Now that Mormons are in the news, the LDS church is putting out very misleading information in order to counter the concept that it is a weird church, that their form of Christianity is not so orthodox. When I see this, I just want to make sure that it is countered by what I perceive as more complete truth. For instance, why is it now so essential that Mormons be seen as Christians? During the 50s, 60s, and into the 70s, we were taught to respond, "We're not Christians! We're MORmons!" And long before that, LDS leadership said things like "The Christian god is our devil!" So why, suddenly, is there such a need to be Christian? I think even you know this.

      But mostly you opinion conveys a sort of fear common to Mormons, that those who leave also escape with the secrets. Mormonism is very secretive, to the point where the members are taught one line of doctrine, but the public is given something else to chew on, something less, under the misguided belief that people need to be weaned into Mormonism ("milk before meat"). In truth, though, Mormons are afraid that we've left with the temple passwords and tokens, and the four special handshakes that will get us into the pearly gates after death.

      November 3, 2011 at 11:27 am |
    • Chris W

      @ Tweed- I totally agree that you give a balanced picture of the church. But your comments weren't balanced at all, they were one sided and misleading. So you had a few professors at BYU that gave their opinions that were false. You let out your bagage of the church but have no good things to say. If you want to give a balanced picture of the church than give both sides to the story.
      I speak for myself that when friends have left the chruch there is no worry about them telling secrets and everything, you have no credibility when you say that. Nobody worries about that. They worry about the person and the covenants they made. Don't state that your opinons is how the members really feel... I don't feel that way and all the people i associate with don't either.

      November 3, 2011 at 11:37 am |
    • Ali

      Interesting then that you are still watching Music and the Spoken word.

      November 3, 2011 at 12:03 pm |
    • Highside

      I think you might be a little off here... "...Blacks would never-ever get the priesthood because of their sins in the "pre-existence," ummm...I've been attending church meeitngs for 30 years, including teaching the truth full time for two years. This is never even hinted in any doctrine or by any prophet in the bible or book of mormon, or any prophets in these days. Find out the truth – mormon.org

      November 3, 2011 at 12:41 pm |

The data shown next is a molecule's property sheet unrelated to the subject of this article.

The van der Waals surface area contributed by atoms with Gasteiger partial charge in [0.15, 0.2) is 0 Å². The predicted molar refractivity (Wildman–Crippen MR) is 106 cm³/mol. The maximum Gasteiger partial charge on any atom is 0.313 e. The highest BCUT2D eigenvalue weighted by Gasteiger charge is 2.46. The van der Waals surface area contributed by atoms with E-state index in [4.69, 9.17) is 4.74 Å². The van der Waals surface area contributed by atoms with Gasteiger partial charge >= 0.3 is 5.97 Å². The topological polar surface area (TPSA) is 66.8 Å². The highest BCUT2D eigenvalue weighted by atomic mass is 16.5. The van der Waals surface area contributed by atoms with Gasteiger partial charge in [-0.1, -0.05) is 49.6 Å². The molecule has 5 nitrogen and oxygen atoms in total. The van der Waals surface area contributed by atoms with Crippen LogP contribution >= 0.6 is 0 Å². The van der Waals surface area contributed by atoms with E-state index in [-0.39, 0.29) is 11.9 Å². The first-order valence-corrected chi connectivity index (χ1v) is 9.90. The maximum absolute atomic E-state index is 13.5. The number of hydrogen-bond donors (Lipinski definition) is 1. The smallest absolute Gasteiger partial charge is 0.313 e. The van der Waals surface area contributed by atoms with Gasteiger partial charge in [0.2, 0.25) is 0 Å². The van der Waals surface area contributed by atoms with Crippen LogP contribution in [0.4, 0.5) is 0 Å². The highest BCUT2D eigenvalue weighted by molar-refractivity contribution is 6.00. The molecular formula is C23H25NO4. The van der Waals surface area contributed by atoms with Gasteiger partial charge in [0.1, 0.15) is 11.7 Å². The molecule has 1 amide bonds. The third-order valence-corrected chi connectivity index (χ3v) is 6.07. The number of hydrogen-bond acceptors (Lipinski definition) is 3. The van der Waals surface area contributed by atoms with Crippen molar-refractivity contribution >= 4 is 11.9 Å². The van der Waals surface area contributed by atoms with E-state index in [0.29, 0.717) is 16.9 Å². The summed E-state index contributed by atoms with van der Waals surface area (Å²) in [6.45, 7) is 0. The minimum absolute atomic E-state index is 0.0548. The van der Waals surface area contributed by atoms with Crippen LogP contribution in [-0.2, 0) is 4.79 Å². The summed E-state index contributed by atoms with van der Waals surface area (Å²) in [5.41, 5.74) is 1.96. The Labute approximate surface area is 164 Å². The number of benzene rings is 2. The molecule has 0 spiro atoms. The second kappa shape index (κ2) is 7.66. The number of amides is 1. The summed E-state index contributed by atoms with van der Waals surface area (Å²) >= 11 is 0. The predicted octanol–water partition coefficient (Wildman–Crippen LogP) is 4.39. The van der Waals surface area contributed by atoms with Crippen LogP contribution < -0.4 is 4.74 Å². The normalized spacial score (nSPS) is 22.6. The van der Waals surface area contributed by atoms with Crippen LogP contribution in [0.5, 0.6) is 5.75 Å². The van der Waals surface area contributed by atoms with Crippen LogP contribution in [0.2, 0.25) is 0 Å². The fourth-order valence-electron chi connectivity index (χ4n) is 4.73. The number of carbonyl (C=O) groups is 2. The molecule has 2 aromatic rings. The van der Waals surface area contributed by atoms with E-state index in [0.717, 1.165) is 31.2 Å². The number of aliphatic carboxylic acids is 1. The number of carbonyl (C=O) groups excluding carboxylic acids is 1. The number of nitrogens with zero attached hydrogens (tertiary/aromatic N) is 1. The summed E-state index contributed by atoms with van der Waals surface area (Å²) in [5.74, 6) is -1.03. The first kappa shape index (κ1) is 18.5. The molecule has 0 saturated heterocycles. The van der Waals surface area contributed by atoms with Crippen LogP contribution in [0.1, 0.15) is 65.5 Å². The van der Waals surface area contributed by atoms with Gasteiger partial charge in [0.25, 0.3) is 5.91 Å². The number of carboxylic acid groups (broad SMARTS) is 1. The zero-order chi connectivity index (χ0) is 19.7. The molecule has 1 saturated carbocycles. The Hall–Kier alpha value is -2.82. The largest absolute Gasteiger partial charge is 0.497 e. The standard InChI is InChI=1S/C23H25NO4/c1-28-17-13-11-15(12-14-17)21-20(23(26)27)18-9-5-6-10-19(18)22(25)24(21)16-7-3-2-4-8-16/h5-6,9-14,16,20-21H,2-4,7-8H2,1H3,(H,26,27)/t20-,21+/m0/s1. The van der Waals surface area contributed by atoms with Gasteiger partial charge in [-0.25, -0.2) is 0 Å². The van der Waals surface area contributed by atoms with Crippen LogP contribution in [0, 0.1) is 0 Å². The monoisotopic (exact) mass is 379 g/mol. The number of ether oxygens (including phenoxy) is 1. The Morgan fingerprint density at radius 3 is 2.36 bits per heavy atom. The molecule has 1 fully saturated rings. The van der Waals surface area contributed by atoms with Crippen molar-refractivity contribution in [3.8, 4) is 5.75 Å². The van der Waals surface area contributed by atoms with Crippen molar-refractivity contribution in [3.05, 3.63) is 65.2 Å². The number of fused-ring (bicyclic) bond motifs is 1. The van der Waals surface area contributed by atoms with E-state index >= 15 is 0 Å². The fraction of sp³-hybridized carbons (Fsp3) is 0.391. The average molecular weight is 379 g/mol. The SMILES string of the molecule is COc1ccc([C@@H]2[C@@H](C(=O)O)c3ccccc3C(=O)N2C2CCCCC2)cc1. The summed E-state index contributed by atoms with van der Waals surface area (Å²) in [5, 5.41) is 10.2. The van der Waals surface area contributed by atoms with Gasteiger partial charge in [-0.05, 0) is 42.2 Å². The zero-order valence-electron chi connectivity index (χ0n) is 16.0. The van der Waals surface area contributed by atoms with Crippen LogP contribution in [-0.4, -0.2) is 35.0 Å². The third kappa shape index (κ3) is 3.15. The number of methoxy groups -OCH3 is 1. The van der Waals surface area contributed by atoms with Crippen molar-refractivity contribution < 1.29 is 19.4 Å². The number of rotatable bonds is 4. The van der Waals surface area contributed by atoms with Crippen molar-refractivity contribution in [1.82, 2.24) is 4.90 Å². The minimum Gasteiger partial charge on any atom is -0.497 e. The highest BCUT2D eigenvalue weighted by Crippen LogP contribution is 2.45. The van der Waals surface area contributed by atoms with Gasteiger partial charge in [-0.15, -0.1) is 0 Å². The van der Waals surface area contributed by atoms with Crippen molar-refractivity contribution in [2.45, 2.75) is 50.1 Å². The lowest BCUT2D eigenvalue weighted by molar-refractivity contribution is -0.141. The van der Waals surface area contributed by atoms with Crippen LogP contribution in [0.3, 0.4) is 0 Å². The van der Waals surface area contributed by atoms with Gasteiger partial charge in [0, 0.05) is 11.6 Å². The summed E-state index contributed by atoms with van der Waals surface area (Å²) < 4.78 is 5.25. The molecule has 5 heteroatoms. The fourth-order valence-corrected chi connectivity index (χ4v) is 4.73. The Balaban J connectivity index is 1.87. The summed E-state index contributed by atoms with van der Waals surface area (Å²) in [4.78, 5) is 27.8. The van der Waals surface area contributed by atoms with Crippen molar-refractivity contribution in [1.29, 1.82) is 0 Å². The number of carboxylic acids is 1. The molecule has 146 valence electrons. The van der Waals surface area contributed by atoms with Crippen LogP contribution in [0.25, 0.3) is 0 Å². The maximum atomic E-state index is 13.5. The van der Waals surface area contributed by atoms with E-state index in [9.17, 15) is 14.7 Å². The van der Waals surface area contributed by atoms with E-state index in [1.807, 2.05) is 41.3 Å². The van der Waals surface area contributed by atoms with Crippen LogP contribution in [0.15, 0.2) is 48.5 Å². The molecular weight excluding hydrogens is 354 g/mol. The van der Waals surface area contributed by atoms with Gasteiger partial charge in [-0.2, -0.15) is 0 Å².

• Highside

      And the Lords church could care less about its image, hence the help with prop 8. The church will always do the right thing no matter what "image" will come out of it. Just as those building the ark were ridiculed for their beliefs, and those follwoing John the baptist and chirst, who lost their jobs and were ridiculed by those in society. They did what they knew in their heart was right. The media push has nothing to do with race, it has to do with souls and every active member of the church knows it. The writer of this article distastefully drags race into the article to stir up emotion, your reaction is exactly what they intended.

      November 3, 2011 at 12:49 pm |
    • tweedmeister

      @ChrisW: Thanks for your patience and willingness to have a bit of dialogue. I could go on all day, but really must quit because due to work constraints. Just a correction, though: It was not any BYU professors "speaking as men," as people like to say. In two different Book of Mormon classes we had to listen to a speech by Spencer W. Kimball, who, as you recall, became president of the LDS church soon after. Here is an excerpt of what he had to say regarding skin color: "The day of the Lamanites is nigh. For years they have been growing delightsome, and they are now becoming white and delightsome, as they were promised. In this picture of the twenty Lamanite missionaries, fifteen of the twenty were as light as Anglos, five were darker but equally delightsome. The children in the home placement program in Utah are often lighter than their brothers and sisters in the hogans on the reservation. At one meeting a father and mother and their sixteen-year-old daughter we represent, the little member girl—sixteen—sitting between the dark father and mother, and it was evident she was several shades lighter than her parents—on the same reservation, in the same hogan, subject to the same sun and wind and weather.... These young members of the Church are changing to whiteness and to delightsomeness. One white elder jokingly said that he and his companion were donating blood regularly to the hospital in the hope that the process might be accelerated." This was a concept long taught in the LDS church, and Kimball's words were, in fact, some of the tamest. I urge you to read what Brigham Young said from the pulpit of General Conference regarding skin color. I was mortified once when my own father-in-law, serving as a counselor in the stake presidency at the time, used the N-word in stake conference. My point is, it's not so easy to just slide out from under this burden. Mormons have a lot of detritus to shake off, and it will be an uphill battle. But I insist that they do it honestly and bravely, and not just try to pretend that there were a few maverick leaders "speaking as men." Racial exclusion and denigration of people with darker skins was embedded LDS doctrine. The LDS church, after all, still opines that its members should not marry between races.